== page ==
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Too old to trick-or-treat?

This story originally appeared in the Friday, October 21, 2005 edition of The Kansas City Star

It is a dark and stormy night. The wind howls in the trees. Restless spirits traverse the land. Demons have been loosed from the bonds of hell. It is Halloween.

The doorbell rings. You answer its call carrying your big bowl of Snickers, M's, Dum-Dums and Tootsie-Rolls. And there on your doorstep are four sullen adolescents thrusting pillowcases at you. They are maskless, costumeless, sans makeup. They do not cheerfully chirp "Trick or Treat," as is the accepted custom. Instead their pimply faces silently communicate an attitude of indolent entitlement. "Where's my candy, lady?"

The dilemma is this: If you shoo them away with justified indignation, muttering things about their manners, their upbringing and their lack of understanding regarding the True Meaning of Halloween, are you likely to be scrubbing dried raw egg off your siding the next day? Conversely if you submit to this shakedown - grudgingly dispensing Smarties and Skittles - do you only encourage such extortion?

So? When's too old to go trick-or-treating? When should parents discourage their kids from going door to door on Halloween?

Rule of thumb: When adolescent or preadolescent kids no longer want to wear costumes, because they no longer consider costumes cool, then they're too old to trick-or-treat. Trick-or-treating should be an unselfconscious, innocent and playful ritual.

Gina Roberts-Grey, a licensed clinical social worker, writing online for Coastal Family Magazine, says that children ages 12-15 are caught between the desire to be respected as an independent, responsible, pre-adult and the longing for the carefree days of childhood.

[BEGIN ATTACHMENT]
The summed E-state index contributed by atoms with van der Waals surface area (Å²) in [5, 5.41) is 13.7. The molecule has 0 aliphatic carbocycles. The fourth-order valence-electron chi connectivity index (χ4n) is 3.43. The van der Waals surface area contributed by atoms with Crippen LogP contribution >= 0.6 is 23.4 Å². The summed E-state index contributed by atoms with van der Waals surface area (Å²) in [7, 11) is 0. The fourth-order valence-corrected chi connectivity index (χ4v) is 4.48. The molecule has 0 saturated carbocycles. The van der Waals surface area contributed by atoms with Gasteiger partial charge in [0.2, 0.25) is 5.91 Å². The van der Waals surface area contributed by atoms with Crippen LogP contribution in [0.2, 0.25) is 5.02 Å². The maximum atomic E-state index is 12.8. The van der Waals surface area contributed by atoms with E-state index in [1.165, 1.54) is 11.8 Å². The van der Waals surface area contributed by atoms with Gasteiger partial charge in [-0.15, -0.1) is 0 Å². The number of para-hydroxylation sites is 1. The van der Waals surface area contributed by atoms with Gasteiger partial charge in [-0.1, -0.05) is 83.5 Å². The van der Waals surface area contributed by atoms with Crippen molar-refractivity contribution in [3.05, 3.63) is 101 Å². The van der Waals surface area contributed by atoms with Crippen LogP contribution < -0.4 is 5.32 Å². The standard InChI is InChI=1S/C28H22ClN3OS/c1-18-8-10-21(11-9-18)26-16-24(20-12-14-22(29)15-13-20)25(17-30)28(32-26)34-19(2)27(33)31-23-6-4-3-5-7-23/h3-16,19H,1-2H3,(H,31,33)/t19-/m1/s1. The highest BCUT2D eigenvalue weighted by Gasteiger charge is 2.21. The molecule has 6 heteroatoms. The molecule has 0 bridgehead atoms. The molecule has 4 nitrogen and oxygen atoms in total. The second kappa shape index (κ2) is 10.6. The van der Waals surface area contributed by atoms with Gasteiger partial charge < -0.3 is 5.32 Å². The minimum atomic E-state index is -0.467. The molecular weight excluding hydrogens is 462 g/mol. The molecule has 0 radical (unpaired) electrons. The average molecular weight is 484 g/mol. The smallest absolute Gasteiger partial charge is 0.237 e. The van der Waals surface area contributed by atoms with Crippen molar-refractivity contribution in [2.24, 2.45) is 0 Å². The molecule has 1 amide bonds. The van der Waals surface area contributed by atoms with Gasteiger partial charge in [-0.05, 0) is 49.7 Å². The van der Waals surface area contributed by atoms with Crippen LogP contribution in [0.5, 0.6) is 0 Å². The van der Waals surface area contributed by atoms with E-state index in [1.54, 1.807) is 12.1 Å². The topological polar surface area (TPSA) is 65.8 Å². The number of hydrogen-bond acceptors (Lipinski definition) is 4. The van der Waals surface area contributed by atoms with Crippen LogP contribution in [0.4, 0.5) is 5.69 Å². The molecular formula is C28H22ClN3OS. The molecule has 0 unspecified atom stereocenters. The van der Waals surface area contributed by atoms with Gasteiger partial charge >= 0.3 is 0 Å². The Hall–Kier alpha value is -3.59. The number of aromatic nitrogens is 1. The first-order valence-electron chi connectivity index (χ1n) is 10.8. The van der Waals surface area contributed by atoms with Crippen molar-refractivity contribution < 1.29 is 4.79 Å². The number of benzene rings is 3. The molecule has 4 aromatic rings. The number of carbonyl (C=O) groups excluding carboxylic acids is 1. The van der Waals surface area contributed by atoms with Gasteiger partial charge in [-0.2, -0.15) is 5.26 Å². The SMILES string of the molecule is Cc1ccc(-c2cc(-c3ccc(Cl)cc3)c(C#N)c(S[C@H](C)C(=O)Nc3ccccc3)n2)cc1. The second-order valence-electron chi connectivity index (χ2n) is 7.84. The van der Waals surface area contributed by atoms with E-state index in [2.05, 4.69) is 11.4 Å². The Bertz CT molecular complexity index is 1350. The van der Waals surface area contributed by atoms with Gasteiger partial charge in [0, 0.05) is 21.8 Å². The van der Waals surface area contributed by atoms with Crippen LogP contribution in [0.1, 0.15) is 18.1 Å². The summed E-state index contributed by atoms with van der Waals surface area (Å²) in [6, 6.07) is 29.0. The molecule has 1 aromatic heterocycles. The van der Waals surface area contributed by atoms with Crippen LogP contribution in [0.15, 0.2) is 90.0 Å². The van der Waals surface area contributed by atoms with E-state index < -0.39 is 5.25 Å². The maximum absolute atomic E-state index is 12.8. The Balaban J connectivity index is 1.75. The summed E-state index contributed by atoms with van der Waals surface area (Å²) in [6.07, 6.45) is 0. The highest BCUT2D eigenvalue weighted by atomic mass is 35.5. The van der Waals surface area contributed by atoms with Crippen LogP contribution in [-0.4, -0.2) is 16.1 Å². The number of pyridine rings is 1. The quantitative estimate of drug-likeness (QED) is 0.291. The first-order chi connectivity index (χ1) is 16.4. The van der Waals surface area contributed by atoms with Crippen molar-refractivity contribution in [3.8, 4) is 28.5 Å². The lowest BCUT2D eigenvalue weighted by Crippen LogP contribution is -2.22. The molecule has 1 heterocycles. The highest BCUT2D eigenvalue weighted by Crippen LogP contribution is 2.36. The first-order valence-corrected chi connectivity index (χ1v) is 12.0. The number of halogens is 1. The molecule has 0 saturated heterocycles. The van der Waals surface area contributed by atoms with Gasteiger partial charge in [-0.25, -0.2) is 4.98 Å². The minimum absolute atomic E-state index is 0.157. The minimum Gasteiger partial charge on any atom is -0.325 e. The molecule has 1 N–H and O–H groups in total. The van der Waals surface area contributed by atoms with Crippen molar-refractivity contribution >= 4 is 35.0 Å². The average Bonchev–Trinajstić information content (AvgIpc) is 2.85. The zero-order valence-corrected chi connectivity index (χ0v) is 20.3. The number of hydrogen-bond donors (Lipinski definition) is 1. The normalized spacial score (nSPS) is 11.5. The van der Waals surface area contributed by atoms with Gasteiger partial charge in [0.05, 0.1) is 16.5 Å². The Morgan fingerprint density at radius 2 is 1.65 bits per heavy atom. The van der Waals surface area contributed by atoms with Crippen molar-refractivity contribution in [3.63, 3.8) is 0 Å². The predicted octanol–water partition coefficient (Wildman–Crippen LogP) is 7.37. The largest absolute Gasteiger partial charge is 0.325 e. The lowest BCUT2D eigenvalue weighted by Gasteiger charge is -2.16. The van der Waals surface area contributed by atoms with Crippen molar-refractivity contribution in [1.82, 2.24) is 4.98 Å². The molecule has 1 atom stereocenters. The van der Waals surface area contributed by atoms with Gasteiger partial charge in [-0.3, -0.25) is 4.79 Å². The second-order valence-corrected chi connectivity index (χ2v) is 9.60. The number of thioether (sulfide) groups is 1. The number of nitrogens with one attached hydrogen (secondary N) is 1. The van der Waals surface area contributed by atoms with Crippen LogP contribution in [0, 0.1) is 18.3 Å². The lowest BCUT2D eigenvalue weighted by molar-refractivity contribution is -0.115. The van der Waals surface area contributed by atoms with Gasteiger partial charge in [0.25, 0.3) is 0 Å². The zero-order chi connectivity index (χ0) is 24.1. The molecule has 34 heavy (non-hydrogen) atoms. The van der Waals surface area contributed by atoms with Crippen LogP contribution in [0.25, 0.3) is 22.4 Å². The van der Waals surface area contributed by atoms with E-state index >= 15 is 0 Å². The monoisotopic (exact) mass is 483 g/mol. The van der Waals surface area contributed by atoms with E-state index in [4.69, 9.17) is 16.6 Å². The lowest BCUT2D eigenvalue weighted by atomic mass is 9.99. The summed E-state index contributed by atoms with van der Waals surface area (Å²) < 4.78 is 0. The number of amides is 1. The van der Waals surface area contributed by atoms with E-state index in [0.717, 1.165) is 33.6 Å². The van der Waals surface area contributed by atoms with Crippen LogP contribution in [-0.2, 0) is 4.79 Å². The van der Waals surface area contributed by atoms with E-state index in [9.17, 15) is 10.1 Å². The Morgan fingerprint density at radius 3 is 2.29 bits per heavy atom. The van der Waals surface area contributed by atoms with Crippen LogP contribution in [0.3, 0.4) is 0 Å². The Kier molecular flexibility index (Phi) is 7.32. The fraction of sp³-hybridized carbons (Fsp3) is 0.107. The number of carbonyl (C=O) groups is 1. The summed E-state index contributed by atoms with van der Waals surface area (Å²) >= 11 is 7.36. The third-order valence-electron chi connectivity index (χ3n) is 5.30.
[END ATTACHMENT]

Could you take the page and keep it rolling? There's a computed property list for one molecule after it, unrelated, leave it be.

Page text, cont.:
To help tweens and teens through Halloweens during this transition time, parents may want to have "costume-optional" Halloween parties for their adolescents. Enlist the help of other parents. Provide a suitable place where kids will feel free to have safe but minimally supervised fun. Rent a bunch of scary movies. Give 'em music, food, soda, and lots and lots of candy. Candy is what Halloween's all about, after all. If you're going to discourage them from getting candy door to door, you're going to have to compensate another way.

Rule of thumb for homeowners: If doling out candy to teenagers rankles you, it may be better to turn off your porch lights and abstain from Halloween festivities altogether. There is no safe and effective means of keeping adolescents from coming to your door. And scolding them about being too old for trick-or-treating will not deter them. Though most likely they will not vandalize your property with "tricks" in revenge for your refusal to hand out treats, it is an unnecessary risk. Buy enough candy to give without grumbling to all who ring your bell, or turn out the lights and go to a movie.

Sources:

www.coastalfamily.com

;

www.modernmom.com
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